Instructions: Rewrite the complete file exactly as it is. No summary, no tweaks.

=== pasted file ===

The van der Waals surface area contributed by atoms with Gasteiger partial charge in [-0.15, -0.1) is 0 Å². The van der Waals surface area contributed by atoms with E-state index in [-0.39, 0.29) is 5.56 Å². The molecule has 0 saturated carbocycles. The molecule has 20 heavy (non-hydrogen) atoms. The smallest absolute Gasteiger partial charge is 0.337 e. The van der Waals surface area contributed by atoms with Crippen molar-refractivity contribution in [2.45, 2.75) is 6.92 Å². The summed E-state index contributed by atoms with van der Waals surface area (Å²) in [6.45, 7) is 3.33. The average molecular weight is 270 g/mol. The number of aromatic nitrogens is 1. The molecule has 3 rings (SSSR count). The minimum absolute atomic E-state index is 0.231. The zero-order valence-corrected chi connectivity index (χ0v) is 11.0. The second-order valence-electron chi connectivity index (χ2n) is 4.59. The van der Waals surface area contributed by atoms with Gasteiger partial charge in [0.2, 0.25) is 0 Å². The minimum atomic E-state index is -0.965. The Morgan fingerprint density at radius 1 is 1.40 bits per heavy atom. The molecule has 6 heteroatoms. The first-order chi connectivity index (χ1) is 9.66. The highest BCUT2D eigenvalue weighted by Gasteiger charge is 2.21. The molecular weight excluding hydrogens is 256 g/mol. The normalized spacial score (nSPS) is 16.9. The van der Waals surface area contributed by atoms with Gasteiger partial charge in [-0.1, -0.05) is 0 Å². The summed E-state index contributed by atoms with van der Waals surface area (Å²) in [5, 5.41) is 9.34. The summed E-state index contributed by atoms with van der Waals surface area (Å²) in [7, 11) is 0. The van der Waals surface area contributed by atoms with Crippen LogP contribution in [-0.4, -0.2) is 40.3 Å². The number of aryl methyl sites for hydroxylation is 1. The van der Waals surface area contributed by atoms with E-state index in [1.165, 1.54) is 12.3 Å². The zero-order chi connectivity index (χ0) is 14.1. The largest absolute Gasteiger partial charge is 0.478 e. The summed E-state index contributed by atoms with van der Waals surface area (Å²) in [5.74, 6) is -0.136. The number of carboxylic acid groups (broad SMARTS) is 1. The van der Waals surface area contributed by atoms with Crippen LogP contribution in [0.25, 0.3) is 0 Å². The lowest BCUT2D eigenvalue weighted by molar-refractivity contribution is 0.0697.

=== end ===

The van der Waals surface area contributed by atoms with Gasteiger partial charge in [-0.15, -0.1) is 0 Å². The van der Waals surface area contributed by atoms with E-state index in [-0.39, 0.29) is 5.56 Å². The molecule has 0 saturated carbocycles. The molecule has 20 heavy (non-hydrogen) atoms. The smallest absolute Gasteiger partial charge is 0.337 e. The van der Waals surface area contributed by atoms with Crippen molar-refractivity contribution in [2.45, 2.75) is 6.92 Å². The summed E-state index contributed by atoms with van der Waals surface area (Å²) in [6.45, 7) is 3.33. The average molecular weight is 270 g/mol. The number of aromatic nitrogens is 1. The molecule has 3 rings (SSSR count). The minimum absolute atomic E-state index is 0.231. The zero-order valence-corrected chi connectivity index (χ0v) is 11.0. The second-order valence-electron chi connectivity index (χ2n) is 4.59. The van der Waals surface area contributed by atoms with Gasteiger partial charge in [0.2, 0.25) is 0 Å². The minimum atomic E-state index is -0.965. The Morgan fingerprint density at radius 1 is 1.40 bits per heavy atom. The molecule has 6 heteroatoms. The first-order chi connectivity index (χ1) is 9.66. The highest BCUT2D eigenvalue weighted by Gasteiger charge is 2.21. The molecular weight excluding hydrogens is 256 g/mol. The normalized spacial score (nSPS) is 16.9. The van der Waals surface area contributed by atoms with Gasteiger partial charge in [-0.1, -0.05) is 0 Å². The summed E-state index contributed by atoms with van der Waals surface area (Å²) in [5, 5.41) is 9.34. The summed E-state index contributed by atoms with van der Waals surface area (Å²) in [7, 11) is 0. The van der Waals surface area contributed by atoms with Crippen LogP contribution in [-0.4, -0.2) is 40.3 Å². The number of aryl methyl sites for hydroxylation is 1. The van der Waals surface area contributed by atoms with E-state index in [1.165, 1.54) is 12.3 Å². The zero-order chi connectivity index (χ0) is 14.1. The largest absolute Gasteiger partial charge is 0.478 e. The summed E-state index contributed by atoms with van der Waals surface area (Å²) in [5.74, 6) is -0.136. The number of carboxylic acid groups (broad SMARTS) is 1. The van der Waals surface area contributed by atoms with Crippen LogP contribution in [0.25, 0.3) is 0 Å². The lowest BCUT2D eigenvalue weighted by molar-refractivity contribution is 0.0697.